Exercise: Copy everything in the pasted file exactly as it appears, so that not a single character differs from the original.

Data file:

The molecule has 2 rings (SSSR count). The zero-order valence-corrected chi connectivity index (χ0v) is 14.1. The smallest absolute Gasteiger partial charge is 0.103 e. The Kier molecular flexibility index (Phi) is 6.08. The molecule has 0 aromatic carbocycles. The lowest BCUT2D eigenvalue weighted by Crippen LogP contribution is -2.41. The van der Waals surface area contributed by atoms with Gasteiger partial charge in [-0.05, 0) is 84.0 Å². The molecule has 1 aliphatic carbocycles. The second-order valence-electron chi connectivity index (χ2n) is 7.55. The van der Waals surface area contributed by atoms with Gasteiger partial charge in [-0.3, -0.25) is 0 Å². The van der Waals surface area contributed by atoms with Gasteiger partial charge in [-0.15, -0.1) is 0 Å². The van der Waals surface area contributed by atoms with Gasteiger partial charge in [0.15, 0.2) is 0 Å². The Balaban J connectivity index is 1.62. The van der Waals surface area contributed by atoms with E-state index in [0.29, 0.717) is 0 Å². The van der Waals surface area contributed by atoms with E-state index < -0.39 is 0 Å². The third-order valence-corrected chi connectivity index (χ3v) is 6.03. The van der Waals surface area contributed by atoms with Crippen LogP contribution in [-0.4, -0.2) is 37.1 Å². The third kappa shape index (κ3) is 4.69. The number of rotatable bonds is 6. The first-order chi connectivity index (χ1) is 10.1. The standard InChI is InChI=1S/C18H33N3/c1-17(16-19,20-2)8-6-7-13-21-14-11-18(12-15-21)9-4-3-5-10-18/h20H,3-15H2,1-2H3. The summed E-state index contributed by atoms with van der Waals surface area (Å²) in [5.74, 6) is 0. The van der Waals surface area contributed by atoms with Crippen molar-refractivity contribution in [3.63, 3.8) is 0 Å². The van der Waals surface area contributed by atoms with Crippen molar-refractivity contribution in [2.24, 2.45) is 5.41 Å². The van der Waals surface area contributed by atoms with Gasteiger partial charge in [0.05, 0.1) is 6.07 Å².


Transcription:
The molecule has 2 rings (SSSR count). The zero-order valence-corrected chi connectivity index (χ0v) is 14.1. The smallest absolute Gasteiger partial charge is 0.103 e. The Kier molecular flexibility index (Phi) is 6.08. The molecule has 0 aromatic carbocycles. The lowest BCUT2D eigenvalue weighted by Crippen LogP contribution is -2.41. The van der Waals surface area contributed by atoms with Gasteiger partial charge in [-0.05, 0) is 84.0 Å². The molecule has 1 aliphatic carbocycles. The second-order valence-electron chi connectivity index (χ2n) is 7.55. The van der Waals surface area contributed by atoms with Gasteiger partial charge in [-0.3, -0.25) is 0 Å². The van der Waals surface area contributed by atoms with Gasteiger partial charge in [-0.15, -0.1) is 0 Å². The van der Waals surface area contributed by atoms with Gasteiger partial charge in [0.15, 0.2) is 0 Å². The Balaban J connectivity index is 1.62. The van der Waals surface area contributed by atoms with E-state index in [0.29, 0.717) is 0 Å². The van der Waals surface area contributed by atoms with E-state index < -0.39 is 0 Å². The third-order valence-corrected chi connectivity index (χ3v) is 6.03. The van der Waals surface area contributed by atoms with Crippen LogP contribution in [-0.4, -0.2) is 37.1 Å². The third kappa shape index (κ3) is 4.69. The number of rotatable bonds is 6. The first-order chi connectivity index (χ1) is 10.1. The standard InChI is InChI=1S/C18H33N3/c1-17(16-19,20-2)8-6-7-13-21-14-11-18(12-15-21)9-4-3-5-10-18/h20H,3-15H2,1-2H3. The summed E-state index contributed by atoms with van der Waals surface area (Å²) in [5.74, 6) is 0. The van der Waals surface area contributed by atoms with Crippen molar-refractivity contribution in [3.63, 3.8) is 0 Å². The van der Waals surface area contributed by atoms with Crippen molar-refractivity contribution in [2.24, 2.45) is 5.41 Å². The van der Waals surface area contributed by atoms with Gasteiger partial charge in [0.05, 0.1) is 6.07 Å².